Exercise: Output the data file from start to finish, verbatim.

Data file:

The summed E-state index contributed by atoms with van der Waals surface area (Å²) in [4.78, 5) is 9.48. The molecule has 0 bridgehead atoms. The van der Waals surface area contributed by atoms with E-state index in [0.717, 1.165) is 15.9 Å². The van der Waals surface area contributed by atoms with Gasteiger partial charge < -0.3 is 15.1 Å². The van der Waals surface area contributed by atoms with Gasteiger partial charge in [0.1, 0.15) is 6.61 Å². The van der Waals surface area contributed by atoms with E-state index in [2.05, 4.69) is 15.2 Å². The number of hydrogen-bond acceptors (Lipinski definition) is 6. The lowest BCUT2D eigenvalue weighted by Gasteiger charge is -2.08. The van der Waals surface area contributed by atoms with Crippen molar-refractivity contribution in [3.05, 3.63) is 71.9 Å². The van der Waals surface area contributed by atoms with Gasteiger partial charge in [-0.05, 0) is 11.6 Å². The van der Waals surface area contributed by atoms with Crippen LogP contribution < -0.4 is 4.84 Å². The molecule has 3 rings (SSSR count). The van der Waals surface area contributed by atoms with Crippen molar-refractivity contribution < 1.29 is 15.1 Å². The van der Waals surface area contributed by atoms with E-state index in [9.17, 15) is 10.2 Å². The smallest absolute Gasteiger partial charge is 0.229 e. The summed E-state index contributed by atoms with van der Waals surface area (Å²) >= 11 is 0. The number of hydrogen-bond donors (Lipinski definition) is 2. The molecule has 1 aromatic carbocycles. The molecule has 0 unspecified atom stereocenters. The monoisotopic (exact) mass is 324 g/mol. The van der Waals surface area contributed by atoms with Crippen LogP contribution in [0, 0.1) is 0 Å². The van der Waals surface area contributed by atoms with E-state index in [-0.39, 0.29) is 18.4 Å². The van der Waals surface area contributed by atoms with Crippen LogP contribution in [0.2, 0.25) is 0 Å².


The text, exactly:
The summed E-state index contributed by atoms with van der Waals surface area (Å²) in [4.78, 5) is 9.48. The molecule has 0 bridgehead atoms. The van der Waals surface area contributed by atoms with E-state index in [0.717, 1.165) is 15.9 Å². The van der Waals surface area contributed by atoms with Gasteiger partial charge < -0.3 is 15.1 Å². The van der Waals surface area contributed by atoms with Gasteiger partial charge in [0.1, 0.15) is 6.61 Å². The van der Waals surface area contributed by atoms with E-state index in [2.05, 4.69) is 15.2 Å². The number of hydrogen-bond acceptors (Lipinski definition) is 6. The lowest BCUT2D eigenvalue weighted by Gasteiger charge is -2.08. The van der Waals surface area contributed by atoms with Crippen molar-refractivity contribution in [3.05, 3.63) is 71.9 Å². The van der Waals surface area contributed by atoms with Gasteiger partial charge in [-0.05, 0) is 11.6 Å². The van der Waals surface area contributed by atoms with Crippen LogP contribution < -0.4 is 4.84 Å². The molecule has 3 rings (SSSR count). The van der Waals surface area contributed by atoms with Crippen molar-refractivity contribution < 1.29 is 15.1 Å². The van der Waals surface area contributed by atoms with E-state index in [9.17, 15) is 10.2 Å². The smallest absolute Gasteiger partial charge is 0.229 e. The summed E-state index contributed by atoms with van der Waals surface area (Å²) >= 11 is 0. The number of hydrogen-bond donors (Lipinski definition) is 2. The molecule has 1 aromatic carbocycles. The molecule has 0 unspecified atom stereocenters. The monoisotopic (exact) mass is 324 g/mol. The van der Waals surface area contributed by atoms with Crippen LogP contribution in [0, 0.1) is 0 Å². The van der Waals surface area contributed by atoms with E-state index in [-0.39, 0.29) is 18.4 Å². The van der Waals surface area contributed by atoms with Crippen LogP contribution in [0.2, 0.25) is 0 Å².